On 7 October 2023, Hamas, the Palestinian group, launched an attack on Israel. As reported by CNN, “More than 1,400 Israelis were killed in the assault, and more than 240 were taken hostage, according to account by Israeli officials.” Since then, Israel has responded with a series of military attacks, cut off access to water, food and fuel in Gaza and killed over 15,000 individuals, according to Gaza Health authorities.
Although the Israel-Palestine conflict broke out in early October, it was not until Wednesday, 25 October, that the University of York’s Vice-Chancellor, Professor Charlie Jeffery, emailed staff, students, and alumni addressing the crisis. Jeffery began the email by disclosing why he had not yet reached out about the situation, stating: “I wanted first to make sure that I or my colleagues had had the opportunity to engage with those most directly affected by the conflict.” He continued: “Universities are and must, especially at moments like this, be places in which difficult issues can be discussed openly, in good faith and with mutual respect. York must live up to that ideal.”
Within the same email, the Vice Chancellor also expressed the need for the University to “reject any forms of racism, Islamophobia and antisemitism, abuse, intimidation and harassment.” Regarding this element of the email, Nouse asked the University, “What is your response to instances of Islamophobia and anti-semitism rumoured to be affecting students at the University, as addressed in Professor Charlie Jeffery’s email?” In response, a University spokesperson replied: “We need to be very clear that acts of racism or harassment are totally unacceptable. The Vice-Chancellor has condemned any form of racism, Islamophobia and antisemitism, abuse, intimidation, and harassment. It will not be tolerated...”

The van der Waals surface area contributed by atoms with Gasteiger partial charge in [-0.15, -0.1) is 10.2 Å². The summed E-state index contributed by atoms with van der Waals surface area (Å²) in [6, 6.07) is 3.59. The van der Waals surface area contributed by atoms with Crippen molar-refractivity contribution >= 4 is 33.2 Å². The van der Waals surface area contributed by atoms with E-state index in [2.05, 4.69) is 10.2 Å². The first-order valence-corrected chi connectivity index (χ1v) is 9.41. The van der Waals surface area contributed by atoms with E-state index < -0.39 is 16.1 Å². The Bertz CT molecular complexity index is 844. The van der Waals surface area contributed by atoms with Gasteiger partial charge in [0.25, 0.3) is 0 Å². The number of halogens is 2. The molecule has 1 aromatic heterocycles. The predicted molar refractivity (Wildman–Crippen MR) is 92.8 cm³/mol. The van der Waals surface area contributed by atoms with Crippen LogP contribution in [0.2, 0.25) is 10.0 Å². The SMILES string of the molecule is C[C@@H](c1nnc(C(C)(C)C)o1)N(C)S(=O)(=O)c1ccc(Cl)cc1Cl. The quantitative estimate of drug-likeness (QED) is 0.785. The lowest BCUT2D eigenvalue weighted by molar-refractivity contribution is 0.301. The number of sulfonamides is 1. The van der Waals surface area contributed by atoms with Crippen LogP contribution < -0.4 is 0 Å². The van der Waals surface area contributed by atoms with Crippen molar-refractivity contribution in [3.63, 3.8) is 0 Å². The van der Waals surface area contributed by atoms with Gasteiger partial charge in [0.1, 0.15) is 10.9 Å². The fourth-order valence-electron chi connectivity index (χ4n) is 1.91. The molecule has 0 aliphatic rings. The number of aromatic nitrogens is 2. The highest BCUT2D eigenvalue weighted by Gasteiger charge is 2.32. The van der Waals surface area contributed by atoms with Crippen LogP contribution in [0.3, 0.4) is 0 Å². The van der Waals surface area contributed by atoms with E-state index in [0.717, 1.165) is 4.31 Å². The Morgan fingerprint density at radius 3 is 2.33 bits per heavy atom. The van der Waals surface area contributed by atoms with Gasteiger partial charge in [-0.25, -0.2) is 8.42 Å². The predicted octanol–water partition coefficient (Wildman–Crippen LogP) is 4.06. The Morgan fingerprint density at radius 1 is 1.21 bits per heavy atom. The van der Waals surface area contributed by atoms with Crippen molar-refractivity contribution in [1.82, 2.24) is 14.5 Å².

The University spokesperson also commented that “Universities are and must, especially at moments like this, be places where difficult issues can be discussed openly, in good faith and with mutual respect. We are listening to staff and students to understand how best we can facilitate these opportunities to enable respectful and reasoned debate on this conflict, which we know is raw and emotive and which has such deep roots.”
Nouse then inquired about what the University of York was doing to support students affected by the Israel-Palestine crisis, to which a University spokesperson responded: “We are spending time listening to students, including understanding concerns and how best we can respond, with an emphasis on how we can collectively support each other – as a community of compassion and mutual respect. This includes speaking with our student societies, academic departments, our Student Unions and Colleges to help everyone have their voices heard. In doing so, we especially want to support those most impacted by the conflict, including staff, students, and student societies closely connected to the region. This approach allows the University to understand the needs and concerns of those directly affected and offer the appropriate support.”
In light of the crisis, several societies at the University of York have united to organise fundraisers, demonstrating their concern for all those affected by the situation. Iqra, a member of the University of York’s (ISOC), spoke openly about her society’s efforts to fundraise for innocent civilians in Palestine. Iqra began by informing Nouse, “For me personally, I haven’t seen the University advocating for either side.” But, she felt the University had been “silent on the situation that’s happening in Palestine.”